Real Life Stories

Real-Life Story: from If They Can Sell Pet Rocks Why Can’t You Sell Your Business (For What You Want?)

Context: Like the song says, it’s a family affair. Especially in a community property state.

Our client was two months or more into the selling process with a buyer. He’d had a valuation done on the business; we had packaged information about the company and had an outline of an offer. He then said, “I guess I better talk to my wife about this.” Boom! The process came to a screeching halt, and his wife felt betrayed that he hadn’t discussed selling with her. (The buyer and I both had heard from the seller that all was OK with his wife regarding selling.)

Once she calmed down, her next issue was that she didn’t want him around the house all the time. That issue was (somewhat) solved when he reminded her that he hadn’t been going in to the business every day for quite a while, and with a new general manager on board he would be around more than ever. (“So get used to it, honey.”)

Real-Life Story: from If They Can Sell Pet Rocks Why Can’t You Sell Your Business (For What You Want?)

Context: Business buyers want to see growth, or they’ll discount the value of the business. These two examples are what happens when the business is “coasting.”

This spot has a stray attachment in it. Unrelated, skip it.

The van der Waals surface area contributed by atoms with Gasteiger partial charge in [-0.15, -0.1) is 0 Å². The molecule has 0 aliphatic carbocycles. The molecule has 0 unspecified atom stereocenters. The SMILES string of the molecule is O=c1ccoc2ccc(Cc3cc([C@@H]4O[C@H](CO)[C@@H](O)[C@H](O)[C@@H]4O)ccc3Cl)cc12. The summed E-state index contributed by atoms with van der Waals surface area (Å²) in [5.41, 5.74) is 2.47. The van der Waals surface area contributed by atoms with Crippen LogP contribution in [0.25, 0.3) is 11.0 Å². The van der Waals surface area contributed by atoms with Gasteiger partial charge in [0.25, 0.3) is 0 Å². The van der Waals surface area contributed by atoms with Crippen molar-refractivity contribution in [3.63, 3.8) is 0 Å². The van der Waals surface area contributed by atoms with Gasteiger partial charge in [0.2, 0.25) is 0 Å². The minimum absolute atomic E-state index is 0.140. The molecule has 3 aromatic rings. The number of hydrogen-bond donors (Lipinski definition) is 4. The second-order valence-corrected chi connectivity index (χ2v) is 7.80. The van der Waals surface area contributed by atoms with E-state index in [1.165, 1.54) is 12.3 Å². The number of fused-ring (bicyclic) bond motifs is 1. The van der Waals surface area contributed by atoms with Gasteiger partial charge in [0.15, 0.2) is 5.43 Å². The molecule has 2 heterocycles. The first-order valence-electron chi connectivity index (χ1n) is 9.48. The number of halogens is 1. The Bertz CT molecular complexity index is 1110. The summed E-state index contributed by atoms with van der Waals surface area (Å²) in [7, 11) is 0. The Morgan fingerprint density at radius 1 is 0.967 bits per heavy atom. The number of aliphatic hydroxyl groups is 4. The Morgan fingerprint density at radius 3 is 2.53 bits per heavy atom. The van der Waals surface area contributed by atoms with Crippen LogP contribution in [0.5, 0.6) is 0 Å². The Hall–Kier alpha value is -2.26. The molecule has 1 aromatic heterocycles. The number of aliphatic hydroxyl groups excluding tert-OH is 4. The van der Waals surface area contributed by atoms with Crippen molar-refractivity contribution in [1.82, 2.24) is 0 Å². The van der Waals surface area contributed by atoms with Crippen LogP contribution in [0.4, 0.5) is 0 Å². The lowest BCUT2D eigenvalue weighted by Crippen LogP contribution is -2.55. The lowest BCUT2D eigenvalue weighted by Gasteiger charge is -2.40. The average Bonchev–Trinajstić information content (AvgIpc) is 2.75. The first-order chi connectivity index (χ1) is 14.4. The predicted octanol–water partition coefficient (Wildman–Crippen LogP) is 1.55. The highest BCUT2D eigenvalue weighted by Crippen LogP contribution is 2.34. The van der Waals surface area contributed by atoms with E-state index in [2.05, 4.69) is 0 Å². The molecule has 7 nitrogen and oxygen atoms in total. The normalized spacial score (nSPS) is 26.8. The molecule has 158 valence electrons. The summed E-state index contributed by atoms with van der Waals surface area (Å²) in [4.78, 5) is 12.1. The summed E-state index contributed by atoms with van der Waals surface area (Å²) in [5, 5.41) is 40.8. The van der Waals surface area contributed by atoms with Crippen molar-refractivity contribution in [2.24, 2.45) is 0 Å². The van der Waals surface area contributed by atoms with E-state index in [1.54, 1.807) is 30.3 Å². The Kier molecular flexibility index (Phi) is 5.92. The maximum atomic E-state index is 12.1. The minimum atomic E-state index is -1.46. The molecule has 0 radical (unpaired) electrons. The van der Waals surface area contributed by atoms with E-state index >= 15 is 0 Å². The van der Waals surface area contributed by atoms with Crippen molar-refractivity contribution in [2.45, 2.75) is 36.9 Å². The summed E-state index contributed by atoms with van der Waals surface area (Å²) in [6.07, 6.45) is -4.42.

Often, I talk to owners (sellers) who tell me they don’t work too hard, they are coasting, and so on. They speak of this as a positive, but it isn’t always a positive. Keith bought a company that was truly coasting. The owner was seventy and sales had peaked when he was sixty-five. One thing that attracted Keith to the business was he saw that the owner took numerous vacations of up to four weeks every year. He knew that just by his being there the business would do better; and it did after he bought it.

Scott, on the other hand, discounted the value of a company he really wanted to buy because it was evident that not only was the owner coasting, but also there was a culture of not working hard in the firm, a culture of working just enough to make the level of income the owner and salespeople wanted. Scott realized there would be resistance to the energy and drive he would bring to the company. It was an aging employee base; it’s a lot easier when the employee base is younger, as was the case with Keith’s company.

Real-Life Story: from If They Can Sell Pet Rocks Why Can’t You Sell Your Business (For What You Want?) 

Context: owners need to build a management team and it doesn’t matter if it’s family or non-family. The following short story is an example of what happens when it’s the owner having all the responsibility. 

A business owner died and his son, the shop foreman, inherited the business. He was not capable of running the business, and over the next two years it declined to the point that it was unsalable. 

If you want your children to have the skills to run the business, then groom them on the management of the firm; don’t wait until it’s too late.